Monday 8 July 2024 - 09:31

Millions Affected As Massive Floods Sweeps Through South Asia

Story Code : 1146468
Millions Affected As Massive Floods Sweeps Through South Asia
In recent days, widespread flooding has swept through parts of India, Nepal, and Bangladesh, impacting millions of people and resulting in numerous fatalities.

Large-scale rescue operations are underway, with authorities moving thousands to shelters and delivering food and supplies to stranded families.

Major rivers, including the Brahmaputra and the Koshi, have overflowed their banks due to heavy rain.

Floods and landslides are common during South Asia's monsoon season, which accounts for up to 90% of the region's annual rainfall, but experts say climate change has exacerbated the problem in recent years.

In Nepal, authorities reported that 14 people have died since Thursday, with key highways blocked and bridges swept away by swollen rivers.

Officials estimate that more than 40 people have died so far this monsoon season and have urged residents in the southeast to remain vigilant as the Koshi river, flowing through Nepal and India, is above the danger level.

"This is not new for us, but the timing is wrong," said Kathmandu resident Rajkumar Bk to Reuters.

"The flooding triggered by heavy rains started early this year, in July. The water level has reached up to our knees. If the rainfall continues the same way, then we will have to run for our lives."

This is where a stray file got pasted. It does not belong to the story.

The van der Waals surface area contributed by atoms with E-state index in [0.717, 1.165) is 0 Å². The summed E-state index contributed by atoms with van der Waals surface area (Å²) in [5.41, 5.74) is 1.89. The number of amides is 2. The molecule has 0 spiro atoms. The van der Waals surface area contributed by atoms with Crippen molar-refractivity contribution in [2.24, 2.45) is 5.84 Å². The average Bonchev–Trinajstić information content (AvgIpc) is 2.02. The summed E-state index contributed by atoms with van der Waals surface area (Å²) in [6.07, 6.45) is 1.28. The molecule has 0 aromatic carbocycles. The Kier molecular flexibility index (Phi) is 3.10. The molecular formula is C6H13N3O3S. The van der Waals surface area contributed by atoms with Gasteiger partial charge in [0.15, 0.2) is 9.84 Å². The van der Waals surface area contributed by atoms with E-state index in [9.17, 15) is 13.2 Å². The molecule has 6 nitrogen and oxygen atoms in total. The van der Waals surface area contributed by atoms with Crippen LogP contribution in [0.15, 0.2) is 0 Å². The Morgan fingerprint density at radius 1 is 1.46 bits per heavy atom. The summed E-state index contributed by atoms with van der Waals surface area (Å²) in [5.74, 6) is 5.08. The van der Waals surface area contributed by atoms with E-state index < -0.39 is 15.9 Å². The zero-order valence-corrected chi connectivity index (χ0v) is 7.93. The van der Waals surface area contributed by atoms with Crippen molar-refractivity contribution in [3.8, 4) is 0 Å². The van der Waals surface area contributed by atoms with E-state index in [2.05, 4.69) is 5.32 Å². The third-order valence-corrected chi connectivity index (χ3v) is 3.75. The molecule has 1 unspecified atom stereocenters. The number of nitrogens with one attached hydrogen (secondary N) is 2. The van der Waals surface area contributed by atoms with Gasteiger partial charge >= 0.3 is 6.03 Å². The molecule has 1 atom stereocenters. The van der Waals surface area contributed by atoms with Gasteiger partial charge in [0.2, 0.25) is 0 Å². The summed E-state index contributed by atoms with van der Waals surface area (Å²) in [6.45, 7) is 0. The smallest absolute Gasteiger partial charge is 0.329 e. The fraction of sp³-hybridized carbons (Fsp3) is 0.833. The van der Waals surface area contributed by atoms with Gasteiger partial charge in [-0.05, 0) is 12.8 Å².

In India's Assam state, approximately 2.4 million people have been affected by floods, with 66 fatalities since mid-May.

Officials warned of more rain, predicting water levels in the Brahmaputra to rise in the coming days.

Roads and vast areas of farmland along the banks of the Brahmaputra and other rivers have been submerged.

Television images have shown villagers salvaging belongings and leaving their inundated homes by boat.

Several bridges and roads have been washed away, disconnecting remote villages.

Assam's Kaziranga nature reserve, home to nearly 2,200 one-horned rhinos, is also underwater.

Four rhinos and numerous deer and other animals have died so far, with experts labeling it one of the worst incidents of flooding in recent years for wildlife.

On Monday, officials closed some schools in Mumbai as heavy rains overwhelmed highways.

In Bangladesh, authorities reported that two million people have been affected by floods, with at least eight deaths.

The overflowing Brahmaputra has inundated a quarter of the country's districts.

"We live with floods here. But this year, the water was very high. In three days, the Brahmaputra rose by 6ft to 8ft (2m-2.5m)," local councillor Abdul Gafur told AFP.

"We are trying to deliver food, especially rice and edible oil. But there is a drinking water crisis."

The UN's World Meteorological Organization predicts "above normal" rainfall for the South Asia monsoon season, expected to last until September.